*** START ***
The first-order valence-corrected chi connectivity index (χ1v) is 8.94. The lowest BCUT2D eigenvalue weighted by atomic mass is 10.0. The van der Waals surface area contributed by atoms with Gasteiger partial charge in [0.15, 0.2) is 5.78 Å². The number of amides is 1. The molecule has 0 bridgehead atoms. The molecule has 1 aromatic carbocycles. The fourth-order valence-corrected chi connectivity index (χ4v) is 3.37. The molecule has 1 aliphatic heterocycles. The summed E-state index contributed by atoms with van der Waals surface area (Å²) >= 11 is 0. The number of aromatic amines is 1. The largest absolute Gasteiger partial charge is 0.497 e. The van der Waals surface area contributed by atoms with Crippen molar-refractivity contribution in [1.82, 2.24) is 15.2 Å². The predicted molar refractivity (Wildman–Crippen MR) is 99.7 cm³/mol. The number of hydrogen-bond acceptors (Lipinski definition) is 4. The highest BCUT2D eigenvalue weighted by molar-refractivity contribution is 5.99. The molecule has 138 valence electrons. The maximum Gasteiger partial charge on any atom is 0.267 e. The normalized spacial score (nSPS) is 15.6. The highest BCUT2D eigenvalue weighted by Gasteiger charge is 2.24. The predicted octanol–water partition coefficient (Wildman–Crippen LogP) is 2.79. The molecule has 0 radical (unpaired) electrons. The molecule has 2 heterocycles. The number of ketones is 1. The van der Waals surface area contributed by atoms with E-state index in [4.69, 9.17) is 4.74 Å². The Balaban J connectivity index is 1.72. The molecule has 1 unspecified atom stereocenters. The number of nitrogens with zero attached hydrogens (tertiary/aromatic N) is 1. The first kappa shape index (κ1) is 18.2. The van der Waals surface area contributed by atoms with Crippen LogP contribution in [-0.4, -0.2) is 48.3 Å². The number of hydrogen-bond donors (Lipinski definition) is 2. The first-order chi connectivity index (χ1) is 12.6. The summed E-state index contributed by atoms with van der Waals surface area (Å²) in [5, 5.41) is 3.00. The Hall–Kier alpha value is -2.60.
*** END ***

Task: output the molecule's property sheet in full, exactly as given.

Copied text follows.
The first-order valence-corrected chi connectivity index (χ1v) is 8.94. The lowest BCUT2D eigenvalue weighted by atomic mass is 10.0. The van der Waals surface area contributed by atoms with Gasteiger partial charge in [0.15, 0.2) is 5.78 Å². The number of amides is 1. The molecule has 0 bridgehead atoms. The molecule has 1 aromatic carbocycles. The fourth-order valence-corrected chi connectivity index (χ4v) is 3.37. The molecule has 1 aliphatic heterocycles. The summed E-state index contributed by atoms with van der Waals surface area (Å²) >= 11 is 0. The number of aromatic amines is 1. The largest absolute Gasteiger partial charge is 0.497 e. The van der Waals surface area contributed by atoms with Crippen molar-refractivity contribution in [1.82, 2.24) is 15.2 Å². The predicted molar refractivity (Wildman–Crippen MR) is 99.7 cm³/mol. The number of hydrogen-bond acceptors (Lipinski definition) is 4. The highest BCUT2D eigenvalue weighted by molar-refractivity contribution is 5.99. The molecule has 138 valence electrons. The maximum Gasteiger partial charge on any atom is 0.267 e. The normalized spacial score (nSPS) is 15.6. The highest BCUT2D eigenvalue weighted by Gasteiger charge is 2.24. The predicted octanol–water partition coefficient (Wildman–Crippen LogP) is 2.79. The molecule has 0 radical (unpaired) electrons. The molecule has 2 heterocycles. The number of ketones is 1. The van der Waals surface area contributed by atoms with E-state index in [4.69, 9.17) is 4.74 Å². The Balaban J connectivity index is 1.72. The molecule has 1 unspecified atom stereocenters. The number of nitrogens with zero attached hydrogens (tertiary/aromatic N) is 1. The first kappa shape index (κ1) is 18.2. The van der Waals surface area contributed by atoms with Crippen LogP contribution in [-0.4, -0.2) is 48.3 Å². The number of hydrogen-bond donors (Lipinski definition) is 2. The first-order chi connectivity index (χ1) is 12.6. The summed E-state index contributed by atoms with van der Waals surface area (Å²) in [5, 5.41) is 3.00. The Hall–Kier alpha value is -2.60.